Few comprehensive analyses of the sources of financial support of biomedical research and uses of these funds have been available, according to background information in the article. This results in inadequate information on which to base investment decisions and can create a barrier to judging the value of research to society. Previous articles have examined specific sectors, but few have done so comprehensively.

Lead author Hamilton Moses III, M.D., and colleagues at the Alerion Institute in North Garden, Va., conducted a study to determine the level and trend from 1994 to 2004 of basic, translational (the application of knowledge of basic science research to clinical care), and clinical U.S. biomedical research support from the major sponsors of this research: federal government, state and local governments, private not-for-profit entities including foundations, and industry.

The researchers found that biomedical research funding increased from $37.1 billion in 1994 to $94.3 billion in 2003 and doubled when adjusted for inflation. Principal research sponsors in 2003 were industry (57 percent) and the National Institutes of Health (28 percent). Relative proportions from all public and private sources did not change. Industry sponsorship of clinical trials increased from $4.0 to $14.2 billion while federal proportions devoted to basic and applied research were unchanged.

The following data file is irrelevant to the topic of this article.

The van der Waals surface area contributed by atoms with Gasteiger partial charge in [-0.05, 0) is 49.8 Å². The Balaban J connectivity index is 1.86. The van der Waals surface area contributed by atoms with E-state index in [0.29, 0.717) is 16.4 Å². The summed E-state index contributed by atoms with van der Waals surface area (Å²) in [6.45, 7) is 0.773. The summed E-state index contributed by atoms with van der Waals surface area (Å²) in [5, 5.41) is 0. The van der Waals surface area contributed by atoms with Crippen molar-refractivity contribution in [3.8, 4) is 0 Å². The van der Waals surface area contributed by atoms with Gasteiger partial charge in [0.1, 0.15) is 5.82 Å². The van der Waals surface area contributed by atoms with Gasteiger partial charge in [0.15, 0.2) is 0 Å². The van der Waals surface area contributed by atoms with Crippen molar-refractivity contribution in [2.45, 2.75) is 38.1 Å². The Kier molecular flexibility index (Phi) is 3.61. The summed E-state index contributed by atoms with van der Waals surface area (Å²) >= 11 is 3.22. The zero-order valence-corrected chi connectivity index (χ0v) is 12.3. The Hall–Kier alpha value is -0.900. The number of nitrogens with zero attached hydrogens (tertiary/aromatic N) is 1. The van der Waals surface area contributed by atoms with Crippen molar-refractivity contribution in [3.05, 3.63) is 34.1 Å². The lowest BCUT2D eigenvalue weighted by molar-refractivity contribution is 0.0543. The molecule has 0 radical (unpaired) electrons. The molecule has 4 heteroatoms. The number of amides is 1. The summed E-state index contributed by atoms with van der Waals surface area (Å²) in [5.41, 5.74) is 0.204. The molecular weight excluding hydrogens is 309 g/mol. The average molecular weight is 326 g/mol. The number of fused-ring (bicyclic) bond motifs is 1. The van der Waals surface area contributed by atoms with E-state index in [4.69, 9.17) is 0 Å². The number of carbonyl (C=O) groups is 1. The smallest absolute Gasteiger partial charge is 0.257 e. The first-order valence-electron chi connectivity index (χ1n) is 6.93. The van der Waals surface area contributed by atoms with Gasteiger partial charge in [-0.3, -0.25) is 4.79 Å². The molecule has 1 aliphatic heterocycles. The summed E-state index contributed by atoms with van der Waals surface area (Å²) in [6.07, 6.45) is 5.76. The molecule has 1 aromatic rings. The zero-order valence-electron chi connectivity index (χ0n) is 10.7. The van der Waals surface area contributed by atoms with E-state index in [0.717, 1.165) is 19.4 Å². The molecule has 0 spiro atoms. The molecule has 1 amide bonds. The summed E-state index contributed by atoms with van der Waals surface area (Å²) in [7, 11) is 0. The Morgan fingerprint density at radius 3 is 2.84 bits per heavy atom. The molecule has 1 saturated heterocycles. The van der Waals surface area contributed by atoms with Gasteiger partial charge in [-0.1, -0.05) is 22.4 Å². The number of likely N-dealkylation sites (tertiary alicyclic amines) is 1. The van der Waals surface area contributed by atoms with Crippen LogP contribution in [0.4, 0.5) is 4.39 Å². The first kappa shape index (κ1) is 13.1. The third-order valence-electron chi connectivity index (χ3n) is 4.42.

The United States spent an estimated 5.6 percent of its total health expenditures on biomedical research, more than any other country, but less than 0.1 percent for health services research. From an economic perspective, biotechnology and medical device companies were most productive, as measured by new diagnostic and therapeutic devices per dollar of research and development cost.

MEDICA.de; Source: American Medical Association (AMA)